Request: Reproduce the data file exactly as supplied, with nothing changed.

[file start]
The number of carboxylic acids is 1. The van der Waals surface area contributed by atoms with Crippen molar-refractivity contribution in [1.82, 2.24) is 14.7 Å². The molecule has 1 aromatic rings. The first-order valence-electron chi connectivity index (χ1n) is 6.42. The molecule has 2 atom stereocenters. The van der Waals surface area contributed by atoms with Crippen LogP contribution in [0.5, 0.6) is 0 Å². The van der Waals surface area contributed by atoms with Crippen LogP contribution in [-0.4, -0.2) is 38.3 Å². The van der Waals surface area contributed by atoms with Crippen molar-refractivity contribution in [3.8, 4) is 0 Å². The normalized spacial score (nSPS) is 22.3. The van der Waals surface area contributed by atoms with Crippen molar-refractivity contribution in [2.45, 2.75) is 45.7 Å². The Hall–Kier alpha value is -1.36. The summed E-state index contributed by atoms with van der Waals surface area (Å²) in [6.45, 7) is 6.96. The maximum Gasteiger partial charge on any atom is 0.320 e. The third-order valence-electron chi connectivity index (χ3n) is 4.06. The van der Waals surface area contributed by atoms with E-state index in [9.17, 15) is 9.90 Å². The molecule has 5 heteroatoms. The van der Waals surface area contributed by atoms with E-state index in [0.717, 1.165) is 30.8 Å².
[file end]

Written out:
The number of carboxylic acids is 1. The van der Waals surface area contributed by atoms with Crippen molar-refractivity contribution in [1.82, 2.24) is 14.7 Å². The molecule has 1 aromatic rings. The first-order valence-electron chi connectivity index (χ1n) is 6.42. The molecule has 2 atom stereocenters. The van der Waals surface area contributed by atoms with Crippen LogP contribution in [0.5, 0.6) is 0 Å². The van der Waals surface area contributed by atoms with Crippen LogP contribution in [-0.4, -0.2) is 38.3 Å². The van der Waals surface area contributed by atoms with Crippen molar-refractivity contribution in [3.8, 4) is 0 Å². The normalized spacial score (nSPS) is 22.3. The van der Waals surface area contributed by atoms with Crippen molar-refractivity contribution in [2.45, 2.75) is 45.7 Å². The Hall–Kier alpha value is -1.36. The summed E-state index contributed by atoms with van der Waals surface area (Å²) in [6.45, 7) is 6.96. The maximum Gasteiger partial charge on any atom is 0.320 e. The third-order valence-electron chi connectivity index (χ3n) is 4.06. The van der Waals surface area contributed by atoms with E-state index in [9.17, 15) is 9.90 Å². The molecule has 5 heteroatoms. The van der Waals surface area contributed by atoms with E-state index in [0.717, 1.165) is 30.8 Å².